Prison librarian sentenced for smuggling drugs

Prison librarian sentenced for smuggling drugs
A Stillwater prison librarian was sentenced to seven years of probation for helping inmates check out more than library books. According to a criminal complaint filed in Washington County District Court she tried to smuggle marijuana into the prison, located in Bayport, while she worked as a law librarian at the prison, a job she did once a month. She pleaded guilty to one count of bringing contraband into a state prison. She faces seven years of probation, 30 days of community work service and 30 days on a sentence to service crew.

Grisham and Updike among authors banned by Texan jail authorities

Grisham and Updike among authors banned by Texan jail authorities
An exhaustive analysis by the Austin American Statesman of five years'-worth of publications whose rejection as unsuitable was appealed by inmates found a host of bestselling and classic titles had been banned from the state's prisons. Books by Nobel laureates Pablo Neruda and Andre Gide, collections of paintings by Picasso and Michelangelo, and bestsellers by James Patterson, Carl Hiaasen and Hunter S Thompson have all failed to pass the prisons' censors.

Prison magazine sues Va., alleges censorship

Virginia prison officials have unconstitutionally restricted inmates from receiving a magazine that reports on prisoner rights and criminal justice issues, the publication claims in a lawsuit filed Thursday.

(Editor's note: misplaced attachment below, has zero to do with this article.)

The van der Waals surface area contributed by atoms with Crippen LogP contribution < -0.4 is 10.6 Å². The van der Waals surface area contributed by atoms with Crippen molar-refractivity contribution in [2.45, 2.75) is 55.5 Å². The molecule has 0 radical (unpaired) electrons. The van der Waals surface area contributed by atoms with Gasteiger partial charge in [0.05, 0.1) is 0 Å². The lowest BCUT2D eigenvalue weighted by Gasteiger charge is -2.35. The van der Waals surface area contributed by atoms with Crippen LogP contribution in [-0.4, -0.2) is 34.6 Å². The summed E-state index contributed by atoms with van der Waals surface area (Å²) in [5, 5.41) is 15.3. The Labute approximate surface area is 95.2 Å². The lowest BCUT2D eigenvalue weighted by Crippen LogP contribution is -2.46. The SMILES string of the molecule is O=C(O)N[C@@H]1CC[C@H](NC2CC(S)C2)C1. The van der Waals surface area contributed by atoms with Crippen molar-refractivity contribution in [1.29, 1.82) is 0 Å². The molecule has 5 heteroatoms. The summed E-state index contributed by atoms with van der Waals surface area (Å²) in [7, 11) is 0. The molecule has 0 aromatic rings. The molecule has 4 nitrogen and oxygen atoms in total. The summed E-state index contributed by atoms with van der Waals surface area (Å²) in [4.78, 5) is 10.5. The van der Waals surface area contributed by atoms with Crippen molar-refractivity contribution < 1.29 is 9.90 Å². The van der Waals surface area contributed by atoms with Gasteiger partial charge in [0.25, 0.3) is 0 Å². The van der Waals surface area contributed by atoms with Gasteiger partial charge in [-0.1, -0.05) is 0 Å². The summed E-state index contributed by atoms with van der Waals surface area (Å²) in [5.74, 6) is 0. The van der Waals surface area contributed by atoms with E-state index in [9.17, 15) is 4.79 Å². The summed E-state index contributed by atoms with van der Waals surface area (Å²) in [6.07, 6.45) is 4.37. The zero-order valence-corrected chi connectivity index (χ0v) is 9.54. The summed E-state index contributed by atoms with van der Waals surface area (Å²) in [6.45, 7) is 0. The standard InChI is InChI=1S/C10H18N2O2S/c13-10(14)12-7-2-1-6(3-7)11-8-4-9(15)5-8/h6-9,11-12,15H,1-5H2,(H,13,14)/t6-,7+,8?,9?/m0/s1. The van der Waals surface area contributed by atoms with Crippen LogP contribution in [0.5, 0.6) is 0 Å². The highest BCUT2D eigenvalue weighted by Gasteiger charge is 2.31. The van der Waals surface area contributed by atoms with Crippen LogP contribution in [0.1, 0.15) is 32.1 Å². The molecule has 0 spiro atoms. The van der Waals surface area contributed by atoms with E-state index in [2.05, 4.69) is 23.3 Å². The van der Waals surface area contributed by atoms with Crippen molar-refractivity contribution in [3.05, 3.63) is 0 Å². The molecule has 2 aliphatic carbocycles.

Prison Legal News filed the lawsuit against Gene M. Johnson, director of the state Department of Corrections, and other prison officials and employees in federal court in Charlottesville.

Supermax Prison: Obama's Books Objectionable

(AP) Ahmed Omar Abu Ali is serving a 30-year sentence at the federal supermax prison in Florence, Colo., for joining al-Qaida and plotting to assassinate then-President George W. Bush. Last year, Abu Ali requested two books written by Obama: "Dreams from My Father" and "The Audacity of Hope."

His request was denied. Prison officials, citing guidance from the FBI, determined that passages in both books contain information that could damage national security.

The rejections, as well as other restrictions on family visits, prompted a hunger strike by Abu Ali that has since ended, his lawyer Joshua Dratel wrote.

Thanks Infodiva Librarian for the tip.

ACLU Protests Banning of Religious Works at Prison Libraries

The American Civil Liberties Union today filed formal comments opposing a proposed rule by the Bureau of Prisons (BOP) that would illegally empower prison officials to ban vital religious works from prison chapel libraries, despite a law passed last year prohibiting them from doing so. The proposed rule, which would allow material to be banned based on a mere determination that it "could…suggest" violence or criminal behavior, directly contradicts the Second Chance Act which places strict limits on what material BOP officials may outlaw.

The ACLU’s comments, which have been signed by a diverse coalition of religious organizations including the Baptist Joint Committee for Religious Liberty, the American Jewish Congress and Muslim Advocates, were submitted for consideration to BOP’s Office of General Counsel.

Additional coverage from the NYTimes.